My First Semester As An English Aggie
Tiarra Drisker ‘25 shares her experience as an Aggie in the College of Liberal Arts.
By Tiarra Drisker ‘25
When I first stepped foot onto Rudder Plaza, I felt what every Aggie feels at least once: a sense of pride. I had only gotten a brief glimpse of the Texas A&M University campus before finalizing my decision to attend, but now the entire campus feels like home.
As I walked to class on my first day, I was amazed by the statues and large buildings. Not to mention, there were so many people everywhere. The first week was a lot of trial and error. I would get lost on the way to classes or forget assignments, but I met a lot of the friends that I still have now in that first week.
My classes were primarily in the College of Liberal Arts since I was an English major. All of my professors were absolutely amazing and extremely knowledgeable in their fields of study. Sara DiCaglio, for example, was my English 303 professor and she opened my eyes to what being an English major entailed. We read books such as The Handmaid’s Tale and Beloved. In her class, we explored every facet of various types of literature in a way I had not in high school. Also, our discussions were much more in depth than any high school class discussions. We discussed topics such as society’s view of female anatomy, mental illness, and racial discrimination in a way that allowed people of all backgrounds to express their opinions.
I also enjoyed my intro to film, state and local government, and multicultural education classes. I initially enrolled in the multicultural education class because it fulfilled a core credit requirement, but that class taught me so much about my identity and the identities of people around me. Taught by Shaunta Singer, the class had tough discussions about disparities in education and also in society in general. We did projects in which we had to explore other cultures by immersing ourselves. We also had to teach our fellow classmates about a certain topic using different methods to accommodate for the different types of learners. Though I do not plan on being a teacher in the future, I learned many things about the hardships of being a teacher in the modern world through my multicultural education class.
The fall semester taught me a lot about myself. I had to get out of my comfort zone to meet new people and gain fun new experiences. For example, I went to my first Aggie football game with my roommate. For context, I had never been to a football game in high school unless it was required that I go for band. The atmosphere of an Aggie game is completely different from anything I’ve ever experienced. The yell leaders were hyping up the crowd, running around, and doing push ups. The students around me kept yelling “first down” and waiving their 12th Man towels with a passion I had never seen before.
I didn’t really know what was happening within the actual football game because I was caught up in the spirit of the Aggies around me. I hooped and hollered every time the people around me did. I went along with the yells even though sometimes I had no idea what the proper words were. I remember walking back home from the game and feeling an overwhelming sense of pride for my school. I’ve been to three more Aggie football games since then and I am ecstatic to attend more in fall 2022.
After attending my first football game, I decided it might be a good idea to learn the correct words to the yells. There’s no better place to practice belting out your Aggie pride than Midnight Yell, a campus wide pep-rally style event where the student body gathers the night before Game Day at midnight to practice yells like “BTHO” and “A-G-G-I-E-S.”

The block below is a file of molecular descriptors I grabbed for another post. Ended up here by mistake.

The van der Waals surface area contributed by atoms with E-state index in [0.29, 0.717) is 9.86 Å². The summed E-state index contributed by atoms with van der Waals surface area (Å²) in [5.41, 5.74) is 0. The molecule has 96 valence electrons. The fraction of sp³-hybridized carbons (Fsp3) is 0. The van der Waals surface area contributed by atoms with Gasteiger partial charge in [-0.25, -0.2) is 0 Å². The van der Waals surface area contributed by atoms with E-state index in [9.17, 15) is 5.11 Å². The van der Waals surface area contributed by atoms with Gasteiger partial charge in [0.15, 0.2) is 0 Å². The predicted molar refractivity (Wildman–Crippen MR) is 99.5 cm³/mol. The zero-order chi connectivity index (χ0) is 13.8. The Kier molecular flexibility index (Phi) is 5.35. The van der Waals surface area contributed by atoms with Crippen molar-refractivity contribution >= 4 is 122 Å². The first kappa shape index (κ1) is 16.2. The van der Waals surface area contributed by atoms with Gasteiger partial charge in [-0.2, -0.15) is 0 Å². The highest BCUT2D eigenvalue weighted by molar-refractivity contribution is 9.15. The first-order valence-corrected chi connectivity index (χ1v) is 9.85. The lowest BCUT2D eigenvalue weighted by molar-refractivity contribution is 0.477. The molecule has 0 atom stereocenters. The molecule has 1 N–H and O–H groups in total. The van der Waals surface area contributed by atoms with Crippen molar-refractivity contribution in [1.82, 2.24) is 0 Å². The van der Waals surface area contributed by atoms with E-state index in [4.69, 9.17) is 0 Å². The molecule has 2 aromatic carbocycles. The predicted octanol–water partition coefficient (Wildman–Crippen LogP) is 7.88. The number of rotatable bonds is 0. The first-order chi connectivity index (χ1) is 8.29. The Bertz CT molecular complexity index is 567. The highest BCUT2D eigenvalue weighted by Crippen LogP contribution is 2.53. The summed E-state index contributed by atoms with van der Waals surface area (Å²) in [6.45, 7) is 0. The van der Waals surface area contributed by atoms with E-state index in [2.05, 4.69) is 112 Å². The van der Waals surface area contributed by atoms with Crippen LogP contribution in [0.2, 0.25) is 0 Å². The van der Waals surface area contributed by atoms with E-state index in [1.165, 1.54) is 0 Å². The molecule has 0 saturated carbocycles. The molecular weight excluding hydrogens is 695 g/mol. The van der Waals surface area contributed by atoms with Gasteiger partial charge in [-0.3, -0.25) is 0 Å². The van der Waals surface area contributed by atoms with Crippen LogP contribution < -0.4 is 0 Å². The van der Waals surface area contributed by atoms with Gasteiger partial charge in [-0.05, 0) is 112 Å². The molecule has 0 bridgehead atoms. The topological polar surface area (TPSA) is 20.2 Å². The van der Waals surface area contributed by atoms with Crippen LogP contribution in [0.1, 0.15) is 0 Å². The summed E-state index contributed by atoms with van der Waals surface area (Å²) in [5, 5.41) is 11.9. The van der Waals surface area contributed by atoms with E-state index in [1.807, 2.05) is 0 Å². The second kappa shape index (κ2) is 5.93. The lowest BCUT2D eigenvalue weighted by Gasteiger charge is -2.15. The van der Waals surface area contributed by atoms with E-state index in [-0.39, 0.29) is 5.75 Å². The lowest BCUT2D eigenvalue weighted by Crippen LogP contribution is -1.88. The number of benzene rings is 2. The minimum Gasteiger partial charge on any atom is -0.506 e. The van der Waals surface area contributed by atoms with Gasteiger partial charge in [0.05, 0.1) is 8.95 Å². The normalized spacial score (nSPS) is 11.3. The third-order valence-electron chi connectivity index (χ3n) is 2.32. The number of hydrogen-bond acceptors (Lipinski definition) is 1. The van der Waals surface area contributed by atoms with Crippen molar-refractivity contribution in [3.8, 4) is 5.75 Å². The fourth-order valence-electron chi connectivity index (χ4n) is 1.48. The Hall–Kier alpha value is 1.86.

My first Midnight Yell was amazing. My roommate and I approached the entrance of Kyle Field. We were just having a normal conversation when all of a sudden, Aggies began sprinting up the stairs of Kyle Field. My roommate grabbed me and we sprinted too. We finally found seats in the third deck and I gazed upon the beautiful Kyle Field as I desperately gasped for air.
As the clock counted down to midnight, the senior yell leaders had the junior yell leaders pace the field and do pushups at the center of the stadium. Then the seniors proceeded to tackle them as an informal way to kick off the football weekend fun. Next we practiced yells with thousands of our closest Aggie friends. Some of the festivities were accompanied by firing a cannon. The cannon scared me the first time it fired, but I became accustomed to its loud boom.
Then all of a sudden, the stadium lights went out and you could see people holding up the flashlights on their phones. I looked at my roommate quizzically and she whispered, “It’s mugdown. You hold up a light if you’re single so another single person can find you and kiss you.” I looked around to see if anyone was kissing, but I didn’t see anyone “mugging down.”
The lights popped back on and the band began to play The Aggie War Hymn. The person next to me grabbed my shoulder and crossed their foot in front of mine. I was very confused at first, but then we began to sing, ”Saw varsity’s horns off!” I left my first Midnight Yell with the same passion I had felt when leaving an Aggie football game. The spirit of the 12th Man is indescribable.
Texas A&M seemed daunting at first. It’s a huge campus with 70,000+ students and various traditions. I was nervous that I would not fit in with everyone else or that the university would be too big for me to handle. After meeting other students, meeting my amazing professors, and learning the traditions, Texas A&M felt like home. I now greet everyone with a “Howdy” unintentionally and look at Longhorn merch with disgust. I’ve met lifelong friends and learned so many new things already. I can’t wait to see what the rest of my time at Texas A&M will be like!